Despite the sheer size of China’s military forces, the country’s power projection capability is currently quite small for operations outside its land borders. It is quite capable of launching land based attacks on its periphery, but its naval and sea assets, despite their size, do not allow it to perform anything more than a perfunctory sea control mission. However, the PLA can strike its neighbors on its periphery with ease, and could perform a successful sea denial mission in the South China Sea. It has powerful armored and mechanized infantry divisions and has invested heavily in logistics and Command, Control, Communications, Computers and Intelligence (C4I). If called upon, the PLA could strike deep into Mongolia or the Central Asian Republics.
Current Out of Area Capability
The People’s Liberation Army Navy’s (PLAN) submarine force gives it a powerful sea denial capability, but its surface fleet, other than its two Russian Sovremenny class and one Guangzhou destroyers, cannot provide support to an amphibious force outside the range of land based airpower. The PLAN lacks sufficient sophisticated area air defense ships to defend the fleet against aircraft and anti-ship missiles. The British experience in the Falklands War showed the need for seaborne air power in power projection. The only recent use of the PLAN’s power projection was the 1988 sinking of a Vietnamese transport ship, a landing craft and the damaging of another, by three frigates. Although lauded as a major naval victory, it does not demonstrate whether the PLAN can confront a more sophisticated navy.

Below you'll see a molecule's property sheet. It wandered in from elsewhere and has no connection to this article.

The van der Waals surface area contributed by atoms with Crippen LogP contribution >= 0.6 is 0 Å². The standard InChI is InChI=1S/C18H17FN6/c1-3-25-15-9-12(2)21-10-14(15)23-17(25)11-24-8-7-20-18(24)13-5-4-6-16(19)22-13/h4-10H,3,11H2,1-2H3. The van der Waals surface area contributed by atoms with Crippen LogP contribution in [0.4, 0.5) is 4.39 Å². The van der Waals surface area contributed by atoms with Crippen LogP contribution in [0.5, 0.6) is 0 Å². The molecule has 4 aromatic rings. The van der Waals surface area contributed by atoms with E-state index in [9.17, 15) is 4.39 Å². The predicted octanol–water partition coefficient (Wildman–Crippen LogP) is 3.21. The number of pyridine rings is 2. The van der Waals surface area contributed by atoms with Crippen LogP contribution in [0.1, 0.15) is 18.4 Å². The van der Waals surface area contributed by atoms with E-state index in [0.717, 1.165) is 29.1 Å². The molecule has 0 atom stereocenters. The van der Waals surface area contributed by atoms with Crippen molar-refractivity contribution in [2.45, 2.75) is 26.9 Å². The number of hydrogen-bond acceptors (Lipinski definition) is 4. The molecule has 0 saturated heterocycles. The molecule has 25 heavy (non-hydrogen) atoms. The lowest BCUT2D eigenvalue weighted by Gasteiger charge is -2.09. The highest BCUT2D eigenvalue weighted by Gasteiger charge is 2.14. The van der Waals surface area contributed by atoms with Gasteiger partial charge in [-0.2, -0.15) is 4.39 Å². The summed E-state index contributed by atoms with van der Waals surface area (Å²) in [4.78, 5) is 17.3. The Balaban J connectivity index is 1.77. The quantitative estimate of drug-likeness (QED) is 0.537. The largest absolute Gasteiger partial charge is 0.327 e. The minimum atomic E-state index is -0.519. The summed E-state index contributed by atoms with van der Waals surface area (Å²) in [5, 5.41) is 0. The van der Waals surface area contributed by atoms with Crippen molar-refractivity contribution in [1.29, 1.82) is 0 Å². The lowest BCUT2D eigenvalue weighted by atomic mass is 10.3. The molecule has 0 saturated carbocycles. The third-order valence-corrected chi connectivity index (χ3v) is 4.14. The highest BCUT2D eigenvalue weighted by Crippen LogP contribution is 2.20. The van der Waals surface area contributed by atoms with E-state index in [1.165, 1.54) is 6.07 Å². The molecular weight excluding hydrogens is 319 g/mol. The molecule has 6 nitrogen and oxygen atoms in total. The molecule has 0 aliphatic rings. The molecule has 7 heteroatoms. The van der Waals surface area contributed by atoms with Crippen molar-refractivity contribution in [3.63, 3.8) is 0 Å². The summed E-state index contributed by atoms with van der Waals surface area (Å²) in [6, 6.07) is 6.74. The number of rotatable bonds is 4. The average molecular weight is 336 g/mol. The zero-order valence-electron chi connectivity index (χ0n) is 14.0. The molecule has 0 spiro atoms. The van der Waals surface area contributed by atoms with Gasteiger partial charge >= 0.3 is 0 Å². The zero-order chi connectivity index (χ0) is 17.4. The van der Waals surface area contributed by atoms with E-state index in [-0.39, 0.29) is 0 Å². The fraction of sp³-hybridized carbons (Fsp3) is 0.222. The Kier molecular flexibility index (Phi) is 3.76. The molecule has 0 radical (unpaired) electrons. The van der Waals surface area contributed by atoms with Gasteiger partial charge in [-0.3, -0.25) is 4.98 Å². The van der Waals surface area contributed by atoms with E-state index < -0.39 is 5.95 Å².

The PLAN needs to provide naval gunfire support to its troops ashore in an opposed amphibious assault, and naval gunfire support (NGS) is a difficult task to master and keep current. The PLA has modified a small number of Jianghu frigates with twin 100 mm automatic guns and four 122 mm multiple rocket launchers to provide dedicated naval gunfire support vessels.  These replace the Type 59-1 tanks, 130 mm artillery guns and multiple rocket launchers on freighters that had to provide an ersatz NGS capability if required. During the Vietnam War the U.S. Navy used twelve Inshore Fire Support Vessels to provide this type of naval fire support along the South Vietnamese coast.  Designed to provide the intimate fire support required by troops during an amphibious landing as they hit the beach, they are no longer used because they are vulnerable to infantry weapons like anti-tank guided missiles and recoilless rifles, as well as tank guns, and like its land-based counterpart, the armored train, have been relegated to the pages of history. The Jianghu frigates lack any amour, close-in-weapons systems or short-range surface-to-air missiles and are considered similarly vulnerable.
The Sovremenny class destroyers, the only vessels in the PLAN capable of providing air defense for an amphibious landing, are each equipped with two twin 130 mm guns and two single rail SA-N-7 area surface-to-air missile launchers, and by far are the best NGS ships the PLAN possesses.  They are also the only ships equipped with SS-N-22 anti-ship missiles, the only long-range supersonic anti-ship missiles capable of striking U.S. carrier battle groups, and thus it is unlikely they would be put into a position where they could be hit by shore-based defenses.